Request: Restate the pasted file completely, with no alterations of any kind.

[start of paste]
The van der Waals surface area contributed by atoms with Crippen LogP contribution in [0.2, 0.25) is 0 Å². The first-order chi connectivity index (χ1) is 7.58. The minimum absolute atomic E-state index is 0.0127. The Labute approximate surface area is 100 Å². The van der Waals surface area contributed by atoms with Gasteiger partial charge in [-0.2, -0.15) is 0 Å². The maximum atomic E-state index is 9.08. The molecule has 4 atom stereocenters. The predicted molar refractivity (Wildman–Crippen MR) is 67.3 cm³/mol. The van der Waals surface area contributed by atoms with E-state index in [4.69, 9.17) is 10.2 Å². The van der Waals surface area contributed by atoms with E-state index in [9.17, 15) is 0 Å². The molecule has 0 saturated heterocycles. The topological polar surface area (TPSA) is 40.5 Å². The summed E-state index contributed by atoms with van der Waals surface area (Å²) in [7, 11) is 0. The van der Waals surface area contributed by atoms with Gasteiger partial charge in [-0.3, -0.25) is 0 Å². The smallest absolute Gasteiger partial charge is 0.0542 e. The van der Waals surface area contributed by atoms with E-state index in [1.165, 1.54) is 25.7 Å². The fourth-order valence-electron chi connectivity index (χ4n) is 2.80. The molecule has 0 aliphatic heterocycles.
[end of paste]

The van der Waals surface area contributed by atoms with Crippen LogP contribution in [0.2, 0.25) is 0 Å². The first-order chi connectivity index (χ1) is 7.58. The minimum absolute atomic E-state index is 0.0127. The Labute approximate surface area is 100 Å². The van der Waals surface area contributed by atoms with Gasteiger partial charge in [-0.2, -0.15) is 0 Å². The maximum atomic E-state index is 9.08. The molecule has 4 atom stereocenters. The predicted molar refractivity (Wildman–Crippen MR) is 67.3 cm³/mol. The van der Waals surface area contributed by atoms with E-state index in [4.69, 9.17) is 10.2 Å². The van der Waals surface area contributed by atoms with E-state index in [9.17, 15) is 0 Å². The molecule has 0 saturated heterocycles. The topological polar surface area (TPSA) is 40.5 Å². The summed E-state index contributed by atoms with van der Waals surface area (Å²) in [7, 11) is 0. The van der Waals surface area contributed by atoms with Gasteiger partial charge in [-0.3, -0.25) is 0 Å². The smallest absolute Gasteiger partial charge is 0.0542 e. The van der Waals surface area contributed by atoms with E-state index in [1.165, 1.54) is 25.7 Å². The fourth-order valence-electron chi connectivity index (χ4n) is 2.80. The molecule has 0 aliphatic heterocycles.